Securing host cities far in advance for the Archery Trade Association’s annual Trade Show gives the ATA leverage during negotiations and helps its members save money.
During a recent press conference, ATA CEO/president Jay McAninch signed a deal to hold the ATA Show in Louisville, Kentucky, in January 2016. The Show also might return to Louisville in 2019 and 2024. Louisville Mayor Greg Fischer and other city representatives at the press conference were proud of the city’s growth, and upbeat about the ATA Show being held there.
The likely three-year deal with Louisville was announced soon after ATA agreed to a multi-year contract with Indianapolis to hold the Show there seven of the next nine years, starting in 2015.
“Long-term bookings offer many advantages, which is why we consider Show locations 10 years in advance,” McAninch said. “In Louisville, ATA Show attendees can book low prices on hotel rooms within ATA’s hotel block. We also negotiated discounts on Wi-Fi and catering services. When prices on essential services are reasonable, costs for members to attend the Show remain reasonable.”
Returning to certain cities also means working with people who have positive relationships with ATA members and staff, and an understanding of the ATA Show. Angi van Berg, Louisville Convention and Visitors Bureau’s vice president of trade show sales, has worked closely with ATA since 2005. McAninch said familiarity with the Show and its requirements allows the event to run smoothly.
Even so, the ATA continually considers new options and locations to host the Show to ensure members remain pleased with chosen locations.
Choices Based on Research
“ATA has surveyed its members since 2009, and we work to take the Show where they want to go,” McAninch said. “Based on the Show’s needs and our members’ travel preferences, Indy is our members’ favorite by far and Louisville is in the top three..”
Based on its research, ATA held the Show in four different cities in four years: Indianapolis in 2011; Columbus, Ohio, in 2012; Louisville in 2013; and Nashville in 2014. Because of the Show’s continued growth and space requirements, the ATA recently ruled out Nashville and Columbus for potential returns. However, McAninch said both cities could be considered in the future if they continue renovating to grow their space and increasing their amenities.
ATA’s members-first approach, multiple surveys, research and negotiations help ATA leaders decide where best to strike multi-year deals with cities. McAninch said the ATA considers many Show needs, including accessibility, space and amenities.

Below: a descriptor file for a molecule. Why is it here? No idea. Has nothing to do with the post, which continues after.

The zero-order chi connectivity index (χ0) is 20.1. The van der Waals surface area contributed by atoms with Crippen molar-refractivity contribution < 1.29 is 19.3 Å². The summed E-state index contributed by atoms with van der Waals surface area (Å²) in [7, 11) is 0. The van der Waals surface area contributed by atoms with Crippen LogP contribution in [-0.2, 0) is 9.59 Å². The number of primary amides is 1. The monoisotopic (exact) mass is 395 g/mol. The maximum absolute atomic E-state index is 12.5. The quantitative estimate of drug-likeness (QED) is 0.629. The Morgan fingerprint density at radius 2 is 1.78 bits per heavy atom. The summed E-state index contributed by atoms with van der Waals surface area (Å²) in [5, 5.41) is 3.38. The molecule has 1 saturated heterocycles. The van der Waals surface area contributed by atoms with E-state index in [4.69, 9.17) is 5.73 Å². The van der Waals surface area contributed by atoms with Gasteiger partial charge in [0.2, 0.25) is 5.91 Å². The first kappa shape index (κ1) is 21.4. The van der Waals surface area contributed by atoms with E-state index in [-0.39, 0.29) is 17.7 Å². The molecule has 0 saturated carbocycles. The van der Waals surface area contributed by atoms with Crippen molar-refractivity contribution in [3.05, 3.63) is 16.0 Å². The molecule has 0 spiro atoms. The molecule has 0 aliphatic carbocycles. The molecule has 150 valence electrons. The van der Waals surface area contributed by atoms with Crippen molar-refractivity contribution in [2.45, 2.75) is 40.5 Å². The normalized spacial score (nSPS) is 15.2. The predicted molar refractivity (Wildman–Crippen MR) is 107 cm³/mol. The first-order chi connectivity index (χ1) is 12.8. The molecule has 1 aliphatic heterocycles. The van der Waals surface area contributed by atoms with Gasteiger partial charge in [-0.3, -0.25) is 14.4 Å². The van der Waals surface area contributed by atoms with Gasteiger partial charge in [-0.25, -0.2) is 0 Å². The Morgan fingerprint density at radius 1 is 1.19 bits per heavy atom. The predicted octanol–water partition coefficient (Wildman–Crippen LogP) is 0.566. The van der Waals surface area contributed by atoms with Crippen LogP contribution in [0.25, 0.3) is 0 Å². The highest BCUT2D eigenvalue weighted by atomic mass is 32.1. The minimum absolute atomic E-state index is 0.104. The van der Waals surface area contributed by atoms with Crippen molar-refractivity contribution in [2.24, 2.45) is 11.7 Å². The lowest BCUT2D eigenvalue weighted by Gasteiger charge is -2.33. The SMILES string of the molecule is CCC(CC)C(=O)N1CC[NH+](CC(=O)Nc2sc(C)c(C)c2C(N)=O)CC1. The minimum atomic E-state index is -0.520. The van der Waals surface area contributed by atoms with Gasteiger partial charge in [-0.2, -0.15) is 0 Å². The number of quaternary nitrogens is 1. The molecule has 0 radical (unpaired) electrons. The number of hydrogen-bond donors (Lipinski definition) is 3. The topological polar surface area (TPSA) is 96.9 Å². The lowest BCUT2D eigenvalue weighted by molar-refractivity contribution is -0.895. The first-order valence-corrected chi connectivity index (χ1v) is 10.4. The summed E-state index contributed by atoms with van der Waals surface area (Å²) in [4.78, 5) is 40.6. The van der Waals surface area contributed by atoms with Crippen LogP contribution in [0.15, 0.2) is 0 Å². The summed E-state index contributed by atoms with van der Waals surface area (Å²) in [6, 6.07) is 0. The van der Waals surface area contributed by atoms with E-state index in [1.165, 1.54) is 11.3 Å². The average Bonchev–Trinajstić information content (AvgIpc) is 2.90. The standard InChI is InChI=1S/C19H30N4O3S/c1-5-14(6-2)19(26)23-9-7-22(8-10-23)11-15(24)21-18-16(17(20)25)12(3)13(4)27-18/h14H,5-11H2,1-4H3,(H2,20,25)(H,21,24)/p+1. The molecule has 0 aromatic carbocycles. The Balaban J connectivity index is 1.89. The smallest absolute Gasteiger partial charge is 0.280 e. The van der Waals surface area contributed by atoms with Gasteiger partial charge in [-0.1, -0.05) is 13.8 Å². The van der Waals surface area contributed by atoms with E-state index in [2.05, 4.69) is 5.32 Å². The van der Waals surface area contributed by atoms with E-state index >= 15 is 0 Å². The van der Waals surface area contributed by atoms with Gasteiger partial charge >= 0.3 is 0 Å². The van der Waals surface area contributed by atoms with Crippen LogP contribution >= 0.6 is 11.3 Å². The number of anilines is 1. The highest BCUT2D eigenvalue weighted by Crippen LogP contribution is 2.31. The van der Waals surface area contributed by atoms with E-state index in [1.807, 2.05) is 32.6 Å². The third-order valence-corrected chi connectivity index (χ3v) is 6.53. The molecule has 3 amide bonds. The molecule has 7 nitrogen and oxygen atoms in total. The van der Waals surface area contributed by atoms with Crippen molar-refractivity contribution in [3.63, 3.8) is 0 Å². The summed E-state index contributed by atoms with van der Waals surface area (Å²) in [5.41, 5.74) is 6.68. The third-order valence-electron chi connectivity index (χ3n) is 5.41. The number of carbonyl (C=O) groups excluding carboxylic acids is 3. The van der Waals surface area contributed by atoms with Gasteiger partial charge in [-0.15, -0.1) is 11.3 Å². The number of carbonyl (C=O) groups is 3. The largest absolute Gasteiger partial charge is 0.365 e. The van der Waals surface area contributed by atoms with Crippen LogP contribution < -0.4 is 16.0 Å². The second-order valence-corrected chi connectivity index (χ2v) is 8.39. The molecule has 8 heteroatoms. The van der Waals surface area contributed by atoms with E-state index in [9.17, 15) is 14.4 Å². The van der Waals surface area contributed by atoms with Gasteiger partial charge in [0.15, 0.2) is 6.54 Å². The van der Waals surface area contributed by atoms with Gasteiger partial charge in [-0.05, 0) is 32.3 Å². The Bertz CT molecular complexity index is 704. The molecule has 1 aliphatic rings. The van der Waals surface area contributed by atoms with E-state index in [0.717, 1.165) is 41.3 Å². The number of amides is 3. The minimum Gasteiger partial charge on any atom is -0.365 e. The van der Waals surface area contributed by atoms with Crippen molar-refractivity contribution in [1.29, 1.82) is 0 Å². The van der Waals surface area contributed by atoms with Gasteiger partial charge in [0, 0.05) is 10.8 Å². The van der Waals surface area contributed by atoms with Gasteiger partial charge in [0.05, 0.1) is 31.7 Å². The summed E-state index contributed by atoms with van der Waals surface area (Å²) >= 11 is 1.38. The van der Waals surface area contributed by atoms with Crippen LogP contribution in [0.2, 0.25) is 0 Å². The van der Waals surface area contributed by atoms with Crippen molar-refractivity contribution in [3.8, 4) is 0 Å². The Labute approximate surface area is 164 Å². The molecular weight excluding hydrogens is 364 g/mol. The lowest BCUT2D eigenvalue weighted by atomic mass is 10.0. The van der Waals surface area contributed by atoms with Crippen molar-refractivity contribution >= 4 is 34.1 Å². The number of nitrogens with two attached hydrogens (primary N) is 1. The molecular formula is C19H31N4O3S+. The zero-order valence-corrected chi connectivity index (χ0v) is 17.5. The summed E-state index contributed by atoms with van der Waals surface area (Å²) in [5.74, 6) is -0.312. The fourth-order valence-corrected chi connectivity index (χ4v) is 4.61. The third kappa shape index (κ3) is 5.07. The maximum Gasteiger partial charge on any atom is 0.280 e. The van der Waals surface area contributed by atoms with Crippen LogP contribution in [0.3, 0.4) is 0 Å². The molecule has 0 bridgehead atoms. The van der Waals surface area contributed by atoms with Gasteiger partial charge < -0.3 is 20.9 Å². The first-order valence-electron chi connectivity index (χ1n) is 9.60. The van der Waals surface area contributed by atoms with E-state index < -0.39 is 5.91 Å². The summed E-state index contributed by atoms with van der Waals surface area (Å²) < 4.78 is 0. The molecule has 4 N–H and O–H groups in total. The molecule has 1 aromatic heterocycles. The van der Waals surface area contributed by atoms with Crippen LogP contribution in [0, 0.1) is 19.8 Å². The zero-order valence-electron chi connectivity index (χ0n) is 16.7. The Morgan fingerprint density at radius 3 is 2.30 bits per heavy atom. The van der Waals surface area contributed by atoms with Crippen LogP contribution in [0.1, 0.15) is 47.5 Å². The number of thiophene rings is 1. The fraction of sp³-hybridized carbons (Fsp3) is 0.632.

The ease of reaching the city, its hotels and the Show floor are important considerations to ATA members. Research shows most ATA members prefer “second-tier cities,” which are smaller than cities like Chicago, New York and Las Vegas. Previous surveys of preferred travel distances and modes of travel found 70 percent of ATA member-retailers drive to the Show. Therefore, most members want the Show to remain in the upper Midwest (called the “Mideast” by some members).
For the 2015 Show in Indianapolis, eight hotels with 2,639 total rooms in the ATA block connect to the Indiana Convention Center via heated walkways. This means Show attendees can arrive at their hotel, hang their jacket in their room, and leave it there until heading home.
Louisville, meanwhile, offers ample parking near the Show floor, so attendees can drive their cars and trucks to the Kentucky Exposition Center or ride a shuttle.
The Indiana Convention Center has a large, open floor that allows flexibility not available in many cities. In 2015, ATA will use halls C through K – 474,000 square feet – for booth space. Further, the ARRO Hot Show, Retail Archery Academy and ATA program demonstrations will be near or alongside the Show floor. The floor also will include the Featured Products area, three business-hub locations, and retailer and exhibitor food courts and lounges.
McAninch said Louisville also provides ample space on the Show floor.
“Louisville is a vibrant, accessible city that’s well-suited to handle our national and international companies and their staffs,” he said. “The Kentucky Exposition Center offers abundant floor space, That’s invaluable to us. Our Show is growing and this floor allows for that growth. It’s also important for the Show to bring features — our Featured Product area, shooting lanes, business hubs, lounges and diverse food offerings — onto the main floor to make it easier for retailers to cover the Show.”
Show attendees also can enjoy convenient dining options in Indianapolis. Roughly 250 pubs, shops, restaurants and attractions are within walking distance of the Indiana Convention Center and downtown hotels. McAninch said convenient food options are good for attendees and their business.
“Manufacturers and retailers come to the ATA Show to network within the archery and bowhunting industry,” McAninch said. “It isn’t possible to talk with everyone on the Show floor, but when the floor closes, everyone scatters. If restaurants are nearby, Show attendees can easily meet and continue talking, buying and negotiating.”
Downtown Louisville is 7 miles from the Kentucky Exposition Center, but the area is growing quickly. Downtown Louisville has many venues where ATA might hold entertainment and evening events. Although hotels don’t connect to the convention center, McAninch said the shuttle system employed by ATA during the Show in Louisville in 2013 was “highly successful,” and a similar system will be used in 2016.
ATA registration and the hotel block for ATA members are open for the 2015 Trade Show, which will take place Jan. 8 to 10, 2015, in Indianapolis. Register for the 2015 ATA Show now!